I travelled to the project’s site for a face-to-face meeting with the client. We had one hour. I started the meeting with “easy to digest” stuff, were we achieved together considerable progress. My colleagues, noticing that 50 minutes into the meeting we have not tackled the contentious issue, started showing signs of worry.

I was waiting for the right moment. When the body language of the people on the other side of the table told me that they begun to relax, I brought up the issue. First, I reiterated what they already knew from my colleagues (to show that we act as a team and they can trust them). Secondly, I used our power to educate by explaining the administrative and legal consequences of an additional clearance mechanism, which was not in our initial agreement. I also knew how important for them was to complete the project on time, as any delays would have been costly. We concluded the meeting with the client by sealing our initial agreement and no further demands in this respect were made.  Upon the project’s completion, the client wanted to continue to do business, which is a clear sign of “win-win”.

A project manager on vacation

I wrote this piece in August 2016. I fully subscribe to each word to this day. I have also accumulated in the meantime a number of additional useful tips.

***

– Will the sky fall if I take a two week leave, boss? I asked my former programme manager some years ago.

– Yes, he responded abruptly.

He still let me go. I suspect it was because I mentioned I am traveling to France, his home country.

And the sky did not fall. To the contrary, stars were brighter upon my return as I came back refreshed. My happy brain and the creativity inspired by new sites renewed my vows. My productivity increased. It lasted for a good half a year, a critical time for the change management we were implementing.

In 14 days we travelled 2000 km from Paris to San Remo and back, visiting 3 countries, stopping overnight in locations on our route, enjoying the hospitality of new hosts every evening. It was a travel in time, as our itinerary included the Pont du Gard, an ancient Roman aqueduct that crosses the Gardon River in southern France and Arena of Nîmes, a Roman amphitheatre, built around AD 70. Visiting ancients sites puts things into perspective. For example, is that internal chatter about the perfection of the new marketing strategy important in the big scheme of things of giving to the clients the good product they expect? These lasting monuments reiterate what we know and tend to forget: things that last are not build in one day and not by one person.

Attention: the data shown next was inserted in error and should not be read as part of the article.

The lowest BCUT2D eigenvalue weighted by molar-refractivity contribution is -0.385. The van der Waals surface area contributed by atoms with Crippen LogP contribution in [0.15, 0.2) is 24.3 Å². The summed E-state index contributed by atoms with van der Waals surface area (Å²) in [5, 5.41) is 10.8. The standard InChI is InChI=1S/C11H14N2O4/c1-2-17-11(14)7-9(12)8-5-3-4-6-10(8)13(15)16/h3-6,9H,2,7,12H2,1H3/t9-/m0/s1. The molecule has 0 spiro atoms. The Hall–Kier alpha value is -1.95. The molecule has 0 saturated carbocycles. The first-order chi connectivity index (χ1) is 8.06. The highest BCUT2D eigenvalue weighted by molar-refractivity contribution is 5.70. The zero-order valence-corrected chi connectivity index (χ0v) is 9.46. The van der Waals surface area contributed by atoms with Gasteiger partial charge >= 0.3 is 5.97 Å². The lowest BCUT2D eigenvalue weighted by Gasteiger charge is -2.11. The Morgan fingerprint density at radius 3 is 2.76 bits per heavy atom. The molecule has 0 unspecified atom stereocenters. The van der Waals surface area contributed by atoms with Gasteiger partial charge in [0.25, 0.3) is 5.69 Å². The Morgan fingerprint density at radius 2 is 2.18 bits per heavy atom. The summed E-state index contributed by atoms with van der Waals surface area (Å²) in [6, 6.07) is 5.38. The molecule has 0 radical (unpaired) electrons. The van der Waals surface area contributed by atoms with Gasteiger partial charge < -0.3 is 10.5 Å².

A change of scenery uncluttered my busy brain. Colours took over numbers. Scents and sounds put office chatter to sleep. Deadlines surrendered to sunrises and sunsets.

Research shows that a busy mind requires a busy vacation. Project managers do have a busy work life, no doubt about it. So, why not get passionate and be a good project manager of your vacation? Apply the best of your planning skills and bring it to a successful completion, with satisfactions to last. And make it on budget, if possible. If not, it’s no trouble. Your recharged batteries will soon repay it in full.

Here are a few tips I collected throughout years:

  • Plan well. Do not leave things to chance.
  • If you absolutely must check on the projects, schedule time to do so. Either early morning when your family is asleep or after they go to bed. It will prevent the feeling of guilt for having stolen from the time with your dear ones. It will also organise those back at work. They will know when to expect an answer from you, if you absolutely must.
  • Have a clear out-of-office message so that those who try to reach you by email know what to expect.
  • Do something new. Something that would take you out of your comfort zone and get you a positive adrenaline shot.

stock-photo-hawaiian-vacation-sunset-concept-two-beach-chairs-at-sunset-98725346I run into this article and gladly share it: 5 Rules for a Vacation that’s Truly Worth It by Claudio Fernández-Aráoz, Harvard Business Review June 05, 2015, https://hbr.org/2015/06/5-rules-for-a-vacation-thats-truly-worth-it